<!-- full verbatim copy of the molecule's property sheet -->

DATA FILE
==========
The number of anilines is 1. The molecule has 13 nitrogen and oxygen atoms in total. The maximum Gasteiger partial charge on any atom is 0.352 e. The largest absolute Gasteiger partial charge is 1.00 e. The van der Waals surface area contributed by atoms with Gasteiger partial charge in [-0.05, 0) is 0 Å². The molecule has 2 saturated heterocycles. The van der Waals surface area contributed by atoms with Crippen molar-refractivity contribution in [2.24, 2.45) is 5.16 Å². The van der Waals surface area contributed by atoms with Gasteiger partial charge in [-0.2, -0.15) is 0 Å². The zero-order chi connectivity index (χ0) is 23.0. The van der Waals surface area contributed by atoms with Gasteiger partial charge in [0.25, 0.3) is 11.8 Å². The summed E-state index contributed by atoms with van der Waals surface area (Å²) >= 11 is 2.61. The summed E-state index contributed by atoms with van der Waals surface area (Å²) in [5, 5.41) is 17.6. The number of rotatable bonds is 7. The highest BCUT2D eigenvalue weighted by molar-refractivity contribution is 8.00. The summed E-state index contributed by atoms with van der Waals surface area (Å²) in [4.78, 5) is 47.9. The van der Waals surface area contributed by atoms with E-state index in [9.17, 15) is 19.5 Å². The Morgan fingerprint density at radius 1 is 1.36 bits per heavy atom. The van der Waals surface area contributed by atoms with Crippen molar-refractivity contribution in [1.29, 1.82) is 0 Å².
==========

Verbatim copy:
The number of anilines is 1. The molecule has 13 nitrogen and oxygen atoms in total. The maximum Gasteiger partial charge on any atom is 0.352 e. The largest absolute Gasteiger partial charge is 1.00 e. The van der Waals surface area contributed by atoms with Gasteiger partial charge in [-0.05, 0) is 0 Å². The molecule has 2 saturated heterocycles. The van der Waals surface area contributed by atoms with Crippen molar-refractivity contribution in [2.24, 2.45) is 5.16 Å². The van der Waals surface area contributed by atoms with Gasteiger partial charge in [-0.2, -0.15) is 0 Å². The zero-order chi connectivity index (χ0) is 23.0. The van der Waals surface area contributed by atoms with Gasteiger partial charge in [0.25, 0.3) is 11.8 Å². The summed E-state index contributed by atoms with van der Waals surface area (Å²) >= 11 is 2.61. The summed E-state index contributed by atoms with van der Waals surface area (Å²) in [5, 5.41) is 17.6. The number of rotatable bonds is 7. The highest BCUT2D eigenvalue weighted by molar-refractivity contribution is 8.00. The summed E-state index contributed by atoms with van der Waals surface area (Å²) in [4.78, 5) is 47.9. The van der Waals surface area contributed by atoms with E-state index in [9.17, 15) is 19.5 Å². The Morgan fingerprint density at radius 1 is 1.36 bits per heavy atom. The van der Waals surface area contributed by atoms with Crippen molar-refractivity contribution in [1.29, 1.82) is 0 Å².